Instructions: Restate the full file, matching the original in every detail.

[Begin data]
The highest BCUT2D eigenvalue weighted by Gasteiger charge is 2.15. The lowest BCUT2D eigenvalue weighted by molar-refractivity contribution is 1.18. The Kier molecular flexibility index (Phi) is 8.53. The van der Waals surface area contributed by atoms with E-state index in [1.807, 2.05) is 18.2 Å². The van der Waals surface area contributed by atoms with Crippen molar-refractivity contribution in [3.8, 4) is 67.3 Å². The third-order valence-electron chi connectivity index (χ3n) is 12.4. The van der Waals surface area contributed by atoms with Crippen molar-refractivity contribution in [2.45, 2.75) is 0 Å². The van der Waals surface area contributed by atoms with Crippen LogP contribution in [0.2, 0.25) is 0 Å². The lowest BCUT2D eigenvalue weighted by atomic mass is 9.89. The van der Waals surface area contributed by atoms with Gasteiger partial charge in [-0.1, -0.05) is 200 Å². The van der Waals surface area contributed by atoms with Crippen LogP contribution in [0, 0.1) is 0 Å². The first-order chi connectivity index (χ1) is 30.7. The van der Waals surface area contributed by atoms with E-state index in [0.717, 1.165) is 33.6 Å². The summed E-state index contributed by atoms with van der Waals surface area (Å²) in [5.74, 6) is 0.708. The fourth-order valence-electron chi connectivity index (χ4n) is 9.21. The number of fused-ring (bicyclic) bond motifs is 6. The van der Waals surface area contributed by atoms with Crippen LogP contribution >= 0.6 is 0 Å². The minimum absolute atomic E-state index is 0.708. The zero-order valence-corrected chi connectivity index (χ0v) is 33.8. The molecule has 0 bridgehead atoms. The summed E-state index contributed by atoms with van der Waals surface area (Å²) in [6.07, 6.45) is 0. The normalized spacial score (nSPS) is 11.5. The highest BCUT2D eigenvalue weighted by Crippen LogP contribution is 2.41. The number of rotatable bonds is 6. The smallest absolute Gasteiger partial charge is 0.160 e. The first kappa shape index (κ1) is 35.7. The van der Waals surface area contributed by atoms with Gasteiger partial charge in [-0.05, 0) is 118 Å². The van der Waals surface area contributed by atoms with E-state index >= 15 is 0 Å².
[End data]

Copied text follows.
The highest BCUT2D eigenvalue weighted by Gasteiger charge is 2.15. The lowest BCUT2D eigenvalue weighted by molar-refractivity contribution is 1.18. The Kier molecular flexibility index (Phi) is 8.53. The van der Waals surface area contributed by atoms with E-state index in [1.807, 2.05) is 18.2 Å². The van der Waals surface area contributed by atoms with Crippen molar-refractivity contribution in [3.8, 4) is 67.3 Å². The third-order valence-electron chi connectivity index (χ3n) is 12.4. The van der Waals surface area contributed by atoms with Crippen molar-refractivity contribution in [2.45, 2.75) is 0 Å². The van der Waals surface area contributed by atoms with Crippen LogP contribution in [0.2, 0.25) is 0 Å². The lowest BCUT2D eigenvalue weighted by atomic mass is 9.89. The van der Waals surface area contributed by atoms with Gasteiger partial charge in [-0.1, -0.05) is 200 Å². The van der Waals surface area contributed by atoms with Crippen LogP contribution in [0, 0.1) is 0 Å². The first-order chi connectivity index (χ1) is 30.7. The van der Waals surface area contributed by atoms with E-state index in [0.717, 1.165) is 33.6 Å². The summed E-state index contributed by atoms with van der Waals surface area (Å²) in [5.74, 6) is 0.708. The fourth-order valence-electron chi connectivity index (χ4n) is 9.21. The number of fused-ring (bicyclic) bond motifs is 6. The van der Waals surface area contributed by atoms with Crippen LogP contribution >= 0.6 is 0 Å². The minimum absolute atomic E-state index is 0.708. The zero-order valence-corrected chi connectivity index (χ0v) is 33.8. The molecule has 0 bridgehead atoms. The summed E-state index contributed by atoms with van der Waals surface area (Å²) in [6.07, 6.45) is 0. The normalized spacial score (nSPS) is 11.5. The highest BCUT2D eigenvalue weighted by Crippen LogP contribution is 2.41. The number of rotatable bonds is 6. The smallest absolute Gasteiger partial charge is 0.160 e. The first kappa shape index (κ1) is 35.7. The van der Waals surface area contributed by atoms with Gasteiger partial charge in [-0.05, 0) is 118 Å². The van der Waals surface area contributed by atoms with E-state index >= 15 is 0 Å².